New Spotlight on projects

CineMart kicked off today in style with the über theatrical Spotlight presentation of the projects - less a white knuckle ride for filmmakers and producers, more an inclusive and informal on-stage chat to whet the appetites of future partners. 

All sixteen projects were discussed, the format being a conversation between a designated mentor/expert and the project representative.

Event moderator Marten Rabarts from EYE was impressed: "Introducing Spotlight is a great way to introduce the projects into a deeper more profound discussion by the time people sit down one-to-one. Producers and filmmakers are given the opportunity to sit on stage in front of the participants of Cinemart and share the birth of the idea, the core of it, where it comes from. Why they are making his film above all, opening the door for a deeper discussion for when they actually get to sit down [with potential financiers] who will be more prepared and will have more understanding, and they can actually get to the point of the meetings much more quickly. This selection is a distillation of some of the finest works coming out of the international film world - truly international"

Added MUBI's SVP of Content Bobby Allen: "[The format] really makes the filmmakers focus on what is important in the story and in projects, so you really get a theatrical example of what they are trying to convey. It's great that Marten is kicking in with those questions because they have to react to something, maybe a little more left field, and come up with a response. As a potential co-financier or distributor of the film it is a great way to be able to take in the whole story, the whole project."

"[Spotlight offers] a sort of distance so you can allow it to wash over you as opposed to feeling that you have to react directly in the moment," he added. "It gives you more time to absorb it before you get down to the one-to-ones."

About CineMart

CineMart has reached its 35th birthday time for some refocusing.

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The Projects

First up this morning were director Anita Rocha da Silveira (Brazil, project: Medusa), filmmaker Jesper Dalgaard and producer Maria Møller (Denmark, Moonblood) and the director/producer team of Lovisa Sirén and Siro Hjorton Wagner (Sweden, Sagres). The discussed their projects with mentor Roshanak Behesht Nedjad.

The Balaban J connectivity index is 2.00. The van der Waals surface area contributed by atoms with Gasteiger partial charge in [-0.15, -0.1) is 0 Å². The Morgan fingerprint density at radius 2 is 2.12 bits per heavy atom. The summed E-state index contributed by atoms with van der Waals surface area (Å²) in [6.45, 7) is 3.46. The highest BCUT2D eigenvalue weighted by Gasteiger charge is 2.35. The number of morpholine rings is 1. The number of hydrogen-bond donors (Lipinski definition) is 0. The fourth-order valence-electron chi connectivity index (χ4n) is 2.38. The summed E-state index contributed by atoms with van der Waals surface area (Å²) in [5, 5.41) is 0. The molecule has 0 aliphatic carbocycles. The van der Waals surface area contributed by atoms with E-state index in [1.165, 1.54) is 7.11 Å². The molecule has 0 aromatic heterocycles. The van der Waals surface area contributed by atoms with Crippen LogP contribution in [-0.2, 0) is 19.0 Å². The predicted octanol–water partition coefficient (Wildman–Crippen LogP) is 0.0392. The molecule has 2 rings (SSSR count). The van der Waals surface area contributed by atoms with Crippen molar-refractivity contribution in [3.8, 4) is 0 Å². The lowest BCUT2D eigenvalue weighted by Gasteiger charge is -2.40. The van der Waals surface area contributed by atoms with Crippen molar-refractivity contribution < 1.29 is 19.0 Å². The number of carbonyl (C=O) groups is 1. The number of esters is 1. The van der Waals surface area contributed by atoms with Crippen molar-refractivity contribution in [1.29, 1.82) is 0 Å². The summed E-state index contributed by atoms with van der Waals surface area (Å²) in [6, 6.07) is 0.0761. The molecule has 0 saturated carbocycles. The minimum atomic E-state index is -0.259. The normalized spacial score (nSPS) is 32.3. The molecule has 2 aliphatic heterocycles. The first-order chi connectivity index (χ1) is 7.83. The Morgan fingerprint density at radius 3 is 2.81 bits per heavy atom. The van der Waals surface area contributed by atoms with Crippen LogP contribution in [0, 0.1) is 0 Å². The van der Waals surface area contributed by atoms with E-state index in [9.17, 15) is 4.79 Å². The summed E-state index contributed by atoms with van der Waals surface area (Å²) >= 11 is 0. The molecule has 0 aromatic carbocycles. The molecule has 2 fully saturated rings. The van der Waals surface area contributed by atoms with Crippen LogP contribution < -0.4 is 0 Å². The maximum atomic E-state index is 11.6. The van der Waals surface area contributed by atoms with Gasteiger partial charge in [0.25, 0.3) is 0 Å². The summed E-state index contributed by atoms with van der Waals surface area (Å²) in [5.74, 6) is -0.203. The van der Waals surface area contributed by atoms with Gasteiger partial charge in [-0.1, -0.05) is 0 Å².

Da Silveira told how her film about violence perpetrated by girls upon other girls was inspired by the Medusa myth. "Everybody knows that Perseus cut her head off but in the first part she is beautiful and was punished by Athena because she had sex, and was transformed into this creature. And then I realised that this [story of] a woman punishing another woman and trying to control another girl had a parallel in our culture."

Danish director Dalgaard (whose Doom Room VR is showing at WORM) explained the crisis at the heart of his film, about a man trying to communicate with God through his brain brother damaged at Christmas time. When the director was eight years old his own brother was involved in a terrible car accident which left him severely brain damaged, an event which had a profound effect upon his family. "Since then I have had a difficult relationship with him, and to be honest I really hate him. And sometime I think it would have been better if he had died. So I finally decided to make a film about this feeling, this problem I have toward him and also because…I work a lot with characters that stand outside society. Dark horses, characters that we think are useless. II really believe that these characters can maybe lead us towards something more divine."

Sagres is described as a road movie about three generations of women who in their own ways strive to be free and independent. "The story about being a woman, a mother, a daughter and a sister in this society today. It is about the bad girl versus the good girl… I want to make a film where women can fuck up and break the rules and do what they want to do."